As Microsoft prepares to release Windows 7, tech world prepares to yawn

As Microsoft gears up for the release of Windows 7, it looks like distressing news may be in the works for the software titan. A recent survey of informational technology (IT) administrators revealed that 59 percent have no plans to adopt the new platform and more than a third may delay implementation until the end of 2010. In fact, only 5.4 percent stated that they will move to the new system in 2009.

The survey, which was conducted by ScriptLogic, queried over 20,000 IT admins, and received over 1,000 responses. The primary reason for delaying or refusing upgrade was economic: 42 percent of respondents stated that they were holding off on Windows 7 because of a lack of time and resources. In light of the recession, this seems reasonable; faced with slowing revenue streams and layoffs, it seems likely that a new operating system of questionable utility would be the last thing on a lot of agendas.

Beyond this, a combination of factors are bringing the utility of operating systems into question. In a recent informal survey, only one of twelve CIOs queried stated that their company was planning to implement Windows 7 before the end of 2011. Many of the rest are sticking with Windows XP, the popular operating system that Vista was designed to replace.

While the majority of slow adopters cited cost, the survey also revealed that 39 percent of IT admins planned to hold off because of concerns about application compatibility. A large part of this nervousness may be a holdover from the 2007-2008 Vista debacle. Vista, which promised a slick new user interface and a variety of impressive features, didn't work with many computers, even those that were touted as "Windows Vista Capable." Even among those that did work, the OS was notorious for slowing down processing speed, having insufficient hardware drivers, and other severe problems.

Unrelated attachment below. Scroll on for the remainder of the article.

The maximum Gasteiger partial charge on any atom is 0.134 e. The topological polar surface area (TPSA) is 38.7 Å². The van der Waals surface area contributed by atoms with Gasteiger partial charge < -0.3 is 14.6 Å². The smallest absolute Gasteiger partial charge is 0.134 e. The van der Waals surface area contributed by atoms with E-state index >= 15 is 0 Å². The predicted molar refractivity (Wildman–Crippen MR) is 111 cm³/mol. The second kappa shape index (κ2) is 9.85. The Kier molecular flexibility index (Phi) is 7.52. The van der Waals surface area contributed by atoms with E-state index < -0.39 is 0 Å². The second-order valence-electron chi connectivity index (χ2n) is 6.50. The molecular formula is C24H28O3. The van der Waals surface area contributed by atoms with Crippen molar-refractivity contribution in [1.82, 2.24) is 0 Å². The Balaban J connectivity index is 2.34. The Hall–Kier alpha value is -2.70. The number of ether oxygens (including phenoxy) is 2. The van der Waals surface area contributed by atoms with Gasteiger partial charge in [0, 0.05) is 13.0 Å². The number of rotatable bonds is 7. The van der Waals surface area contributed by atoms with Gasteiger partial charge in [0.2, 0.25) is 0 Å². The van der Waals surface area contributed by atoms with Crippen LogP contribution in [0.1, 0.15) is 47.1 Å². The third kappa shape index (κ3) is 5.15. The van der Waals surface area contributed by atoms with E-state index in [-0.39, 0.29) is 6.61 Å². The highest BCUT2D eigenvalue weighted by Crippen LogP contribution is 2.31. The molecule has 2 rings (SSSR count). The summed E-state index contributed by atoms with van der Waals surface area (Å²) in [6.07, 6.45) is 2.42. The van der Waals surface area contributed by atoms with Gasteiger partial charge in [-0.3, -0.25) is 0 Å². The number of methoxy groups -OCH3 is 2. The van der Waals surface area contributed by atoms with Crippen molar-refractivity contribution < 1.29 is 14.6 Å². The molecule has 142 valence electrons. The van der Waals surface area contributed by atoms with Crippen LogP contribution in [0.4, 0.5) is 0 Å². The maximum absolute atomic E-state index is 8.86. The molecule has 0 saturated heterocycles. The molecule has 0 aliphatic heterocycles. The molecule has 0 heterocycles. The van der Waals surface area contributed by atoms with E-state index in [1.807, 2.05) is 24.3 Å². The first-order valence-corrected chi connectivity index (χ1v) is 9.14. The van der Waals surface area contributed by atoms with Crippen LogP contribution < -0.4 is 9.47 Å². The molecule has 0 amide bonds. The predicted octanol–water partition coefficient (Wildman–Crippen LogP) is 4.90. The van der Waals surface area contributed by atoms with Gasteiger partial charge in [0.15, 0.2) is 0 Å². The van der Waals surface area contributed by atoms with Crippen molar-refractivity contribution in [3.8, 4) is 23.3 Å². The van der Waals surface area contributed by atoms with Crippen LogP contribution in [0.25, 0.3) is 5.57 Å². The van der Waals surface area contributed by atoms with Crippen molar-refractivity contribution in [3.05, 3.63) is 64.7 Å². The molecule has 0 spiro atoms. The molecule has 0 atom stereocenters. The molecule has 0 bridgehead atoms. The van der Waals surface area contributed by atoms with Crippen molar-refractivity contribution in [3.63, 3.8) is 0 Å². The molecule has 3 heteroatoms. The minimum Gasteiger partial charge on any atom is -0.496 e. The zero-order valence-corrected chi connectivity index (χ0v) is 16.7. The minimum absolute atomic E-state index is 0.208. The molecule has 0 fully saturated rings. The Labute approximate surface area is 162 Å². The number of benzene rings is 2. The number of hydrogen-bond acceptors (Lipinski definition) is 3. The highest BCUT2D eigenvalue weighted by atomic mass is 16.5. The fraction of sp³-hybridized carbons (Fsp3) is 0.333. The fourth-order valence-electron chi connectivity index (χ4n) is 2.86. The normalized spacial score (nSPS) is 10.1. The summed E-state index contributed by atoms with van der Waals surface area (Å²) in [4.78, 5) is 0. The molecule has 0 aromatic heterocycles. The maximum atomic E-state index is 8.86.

This problem even extended to Microsoft employees, the very people who were supposed to be best positioned to enjoy the benefits of the new system. Perhaps the most impressive comment came from Mike Nash, a Microsoft vice president in software development. In an internal memo, Nash stated that "I personally got burned," and that the OS had crippled his computer. As he put it, "I now have a $2,100 e-mail machine."

Given that Vista seems to have represented Microsoft's first (accidental) foray into the netbook market, it is oddly appropriate that the company's "cloud" platform is emerging as a potential game-changer. With online versions of most Microsoft applications in the works, the interactions between OS and applications may become less important. In the long run, this could vastly expand the company's reach, even as it undermines its revenues.
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